That being said sooner or later, everyone will have to do their taxes as part of their lives. And for those first timers that have no idea how to do them yet, don’t fret, because if you start out early, you might find it easier to do in the future! Plus keep in mind that there are a lot of helpful websites and applications that make it easier for you to do your taxes! That being said, here are some of the most important things that every first-time taxpayer should know.

BIR Forms

There are many kinds of BIR forms that are dedicated solely to paying business taxes. For example, there are specifics forms applicable for self-employed individuals, employees of companies, and business owners. And there are forms that are to be used by Partnerships and Corporations.

It’s important that you know which one you should use so that you can fill out the right form and avoid penalties. Freelancers fall under self-employed individuals. We, freelancers, are considered non-licensed professionals. They, along with business owners who are sole proprietors usually do their own taxes. While people that are employed would usually have their companies do their taxes for them.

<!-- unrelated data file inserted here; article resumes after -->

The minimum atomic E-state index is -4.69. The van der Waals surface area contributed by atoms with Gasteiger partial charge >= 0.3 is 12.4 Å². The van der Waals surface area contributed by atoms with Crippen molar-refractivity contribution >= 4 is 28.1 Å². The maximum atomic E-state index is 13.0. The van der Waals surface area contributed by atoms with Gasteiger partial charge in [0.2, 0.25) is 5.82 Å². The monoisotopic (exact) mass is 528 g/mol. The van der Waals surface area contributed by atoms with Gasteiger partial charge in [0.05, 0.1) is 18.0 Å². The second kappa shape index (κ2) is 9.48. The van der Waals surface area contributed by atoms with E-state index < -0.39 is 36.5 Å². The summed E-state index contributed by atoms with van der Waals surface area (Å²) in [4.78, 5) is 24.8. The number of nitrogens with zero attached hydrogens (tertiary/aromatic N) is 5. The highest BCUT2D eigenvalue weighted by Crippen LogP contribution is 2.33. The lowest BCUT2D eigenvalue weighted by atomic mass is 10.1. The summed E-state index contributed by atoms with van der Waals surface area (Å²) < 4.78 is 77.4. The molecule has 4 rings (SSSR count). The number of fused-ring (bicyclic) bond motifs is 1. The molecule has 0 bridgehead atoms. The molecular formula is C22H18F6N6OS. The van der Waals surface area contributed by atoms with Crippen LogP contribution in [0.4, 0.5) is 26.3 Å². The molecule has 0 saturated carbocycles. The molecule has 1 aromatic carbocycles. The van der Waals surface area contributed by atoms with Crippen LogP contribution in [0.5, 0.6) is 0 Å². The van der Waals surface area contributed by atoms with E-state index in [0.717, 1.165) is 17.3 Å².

Documents Needed

There are as many steps to the processes as there are BIR forms. Haha! I may be exaggerating, but the what’s for sure is that the steps to be taken take a whole lot of time from a business owner’s day. On the average, a business owner in the Philippines takes 2 days in a month (according to a PWC and World Bank report on taxes) spent just complying with taxes. When starting a business, I highly recommend that one should at least be familiar with the 101s of preparing and submitting your own taxes.

A good example would be to know more about income tax returns. These are forms that need to be submitted as long as you are making some kind of income or receiving compensation. Income is basically your gross revenue less expenses and when you do this, you get your taxable income. This is the basis for your taxes (income tax return). A self employed individual submits and pays for income taxes every quarter (Form 1701Q), the fourth quarter being the “famous” annual income tax (Form 1701 or 1701A).